Microsoft Dynamics Business Rules – What is the Purpose?

Do you ask yourself if a business rule is something you need to follow from your employee handbook? No, it is not. Business Rules are a new way to apply logic to forms without being a developer. No need-to-know JavaScript or create a plug-in. It is a real-time action that you will see once the condition is met, unlike workflows that will run once the record is saved. Business Rules give you the look and feel of creating JS-like functions in an easy-to-use drag-drop interface.  

 

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Access to Business Rules 

You are provided a simple interface to maintain common business rules against the entity of your choice.  

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Actions you can complete in Business Rules

Below is a list of actions you can complete using a Business Rule: 

  • Set Field Value 

         - Take a value from one field and apply a new value, a different field or clear the value. 

  • Lock/Unlock field 

         - Lock/Unlock field when a condition is met. Great to use to keep specific data from being updated. A business rule can also unlock already locked fields on the form. 

  • Show Error Message 

         - Use for validation against a field.  

  • Set Default Value 

         - Provide a value to prevent a user from mistakenly adding wrong data to field. 

  • Set Visibility 

         - Show or Hide fields depending on the condition to reduce clutter on the form and display what is needed. 

  • Set Business Required 

        - Make fields required or not required based on the condition. It eliminates the need to set up your field as Business Required on creation. Very helpful to make sure the users enter all the necessary data and help with user adoption.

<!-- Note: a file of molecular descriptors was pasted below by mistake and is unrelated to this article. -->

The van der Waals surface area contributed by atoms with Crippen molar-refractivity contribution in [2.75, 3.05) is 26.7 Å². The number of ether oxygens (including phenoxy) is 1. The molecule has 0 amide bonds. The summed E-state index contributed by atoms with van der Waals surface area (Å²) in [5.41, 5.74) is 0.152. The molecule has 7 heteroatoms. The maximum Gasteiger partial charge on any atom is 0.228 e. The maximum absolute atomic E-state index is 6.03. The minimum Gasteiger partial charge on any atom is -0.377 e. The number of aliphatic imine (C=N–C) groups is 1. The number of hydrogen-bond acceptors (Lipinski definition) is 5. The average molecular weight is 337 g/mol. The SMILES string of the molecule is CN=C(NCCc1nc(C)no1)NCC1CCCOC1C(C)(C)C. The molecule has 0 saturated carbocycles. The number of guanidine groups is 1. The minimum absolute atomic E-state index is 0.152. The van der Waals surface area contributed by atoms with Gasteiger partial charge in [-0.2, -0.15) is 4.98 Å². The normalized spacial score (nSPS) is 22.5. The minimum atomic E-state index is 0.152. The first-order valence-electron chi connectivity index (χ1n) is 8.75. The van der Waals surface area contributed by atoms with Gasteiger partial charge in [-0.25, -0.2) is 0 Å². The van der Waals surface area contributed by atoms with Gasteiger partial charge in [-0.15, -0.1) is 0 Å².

Note: In CRM (Customer Relationship Management) version 9.0, Business Rules will not work with the Multi-Select Option Set.

Is the Condition Met? 

With this easy-to-use interface, the only way your logic is going to work is by writing a Condition first to trigger your actions. The condition is the purple component that you will start to write your expression. From here, go to the properties tab to create your rule. In the rule logic area, you can add a new rule using the AND or OR operator to combine clauses to the condition by pressing “New.” 

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Once your rule is complete, head to the menu bar in the upper right-hand corner and save your rule. The system will then automatically validate if the expression is correct and then activate your rule. Once activated, you can now begin testing your new Business Rule.  

Conclusion 

 Microsoft Dynamics Business Rules is a convenient tool for non-developers to build simple expressions that quickly help improve user adoption and prevent data integrity. It offers more to the low-code avenue Microsoft is developing. I hope Microsoft will continue to build off this and provide more actions and the possibility of bringing relational entities into the mix.  

For more information, please reach out to our BOLDEhthusiasts.  

 

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